Dec 2007 05

040922a_nimrod_1375x300The replacement for the Nimrod spy plane, the Nimrod MRA4, was ordered in 1996.  Since then we have had five defence secretaries.  Michael Portillo, Des Browne, John Reid, Geoff Hoon and George Robertson.  They’ve been in post for less than three years each.  During that time the project to replace the Nimrod has suffered repeated delays.  The plane should have been in service by April 2003.  It is now forecast to arrive in September 2010 despite increases in its budget – there are even suggestions it could take till 2012.  All this we already knew thanks to the National Audit Office MoD Major Projects Report (PDF).

Now we find out that the MoD has not just failed to keep the project on track but has also failed to effectively maintain the existing fleet of Nimrod MR2 planes.  The Telegraph reports that:

"The Board investigation identified what Mr Browne admitted were key "failings":

Fuel may have leaked because ageing rubber seals cracked and withered. Despite advice from the manufacturers, the MoD had not been routinely removing and inspecting seals, because engineers were worried about having to replace them. BAe, the plane’s manufacturer advised as long ago as 1985 that such inflight over-flows were possible, but no action was taken.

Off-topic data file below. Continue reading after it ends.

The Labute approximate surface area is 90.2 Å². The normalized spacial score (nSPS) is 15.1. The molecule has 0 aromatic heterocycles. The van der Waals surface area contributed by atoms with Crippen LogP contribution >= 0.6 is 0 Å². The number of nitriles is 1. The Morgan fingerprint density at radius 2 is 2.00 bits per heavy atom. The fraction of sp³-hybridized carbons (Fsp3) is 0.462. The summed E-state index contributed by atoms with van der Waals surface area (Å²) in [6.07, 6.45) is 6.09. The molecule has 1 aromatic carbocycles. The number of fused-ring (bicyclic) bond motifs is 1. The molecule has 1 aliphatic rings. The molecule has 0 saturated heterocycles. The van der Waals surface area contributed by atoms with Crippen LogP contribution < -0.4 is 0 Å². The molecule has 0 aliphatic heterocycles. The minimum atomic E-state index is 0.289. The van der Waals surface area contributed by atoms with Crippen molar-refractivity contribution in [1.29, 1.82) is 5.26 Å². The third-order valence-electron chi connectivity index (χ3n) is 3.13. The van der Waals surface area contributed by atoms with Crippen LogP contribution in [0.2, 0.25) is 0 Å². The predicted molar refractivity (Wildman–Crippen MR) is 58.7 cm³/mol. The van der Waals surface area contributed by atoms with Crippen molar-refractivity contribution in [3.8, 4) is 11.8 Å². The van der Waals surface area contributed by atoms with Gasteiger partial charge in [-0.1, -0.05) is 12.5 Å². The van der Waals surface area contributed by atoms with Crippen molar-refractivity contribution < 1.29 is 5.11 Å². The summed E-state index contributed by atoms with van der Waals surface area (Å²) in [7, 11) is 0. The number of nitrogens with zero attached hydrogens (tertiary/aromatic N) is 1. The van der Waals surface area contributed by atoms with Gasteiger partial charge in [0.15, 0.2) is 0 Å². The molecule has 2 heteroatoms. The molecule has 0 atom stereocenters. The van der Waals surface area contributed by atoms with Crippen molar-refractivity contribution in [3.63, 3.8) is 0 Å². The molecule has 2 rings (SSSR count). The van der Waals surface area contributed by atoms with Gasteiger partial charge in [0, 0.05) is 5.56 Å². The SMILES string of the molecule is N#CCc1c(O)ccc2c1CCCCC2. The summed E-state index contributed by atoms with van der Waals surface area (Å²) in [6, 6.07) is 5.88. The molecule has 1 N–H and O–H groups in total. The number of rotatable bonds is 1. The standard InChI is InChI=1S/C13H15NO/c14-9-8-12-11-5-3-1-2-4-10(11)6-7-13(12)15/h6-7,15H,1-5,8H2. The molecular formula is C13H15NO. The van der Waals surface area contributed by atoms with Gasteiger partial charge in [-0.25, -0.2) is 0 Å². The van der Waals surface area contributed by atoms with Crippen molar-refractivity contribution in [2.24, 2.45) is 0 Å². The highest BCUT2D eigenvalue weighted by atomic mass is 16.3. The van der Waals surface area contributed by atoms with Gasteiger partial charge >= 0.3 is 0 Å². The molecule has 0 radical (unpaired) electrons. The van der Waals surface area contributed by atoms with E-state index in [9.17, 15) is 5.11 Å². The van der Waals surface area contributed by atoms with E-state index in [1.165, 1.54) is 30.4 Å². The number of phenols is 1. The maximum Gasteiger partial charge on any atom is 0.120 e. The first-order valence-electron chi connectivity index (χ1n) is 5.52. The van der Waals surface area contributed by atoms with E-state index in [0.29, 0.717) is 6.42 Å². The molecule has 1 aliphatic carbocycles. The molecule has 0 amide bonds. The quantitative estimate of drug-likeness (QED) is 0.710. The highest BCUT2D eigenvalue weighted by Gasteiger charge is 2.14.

Another cause of the fuel leak could have been an overflow from the plane’s fuel tanks.

After a heat-pipe malfunction on another Nimrod in 2004 melted fuel seals, the MoD rejected an RAF request to fit a warning system to the plane. And only after the inquiry into XV230 identified the cooling system as a possible problem were the cooling units of all Nimrods turned off.

The BOI found a "fire suppressant" could have given the XV230 crew a chance of surviving. In 2004, the MoD rejected advice from the plane’s manufacturer to install such a system."

All of these maintenance failures, and the lack of a replacement that we have to hope will fix these problems, have their roots in the short-termism of political management by generalist ministers only in post for a few short years each.  Each defence secretary, knowing that they will likely have moved on before the effects of today’s maintenance become clear, will focus on more immediate – but often less vital – concerns.  Their priorities will necessarily dictate the priorities of the rest of the MoD’s staff.

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Many of the mistakes that created the current crisis were probably made by earlier defence secretaries, and not Des Browne, but none of them have stuck around long enough to take responsibility.  Who would go to John Reid or Geoff Hoon now and take them to task for the steady falling to pieces of the Nimrod?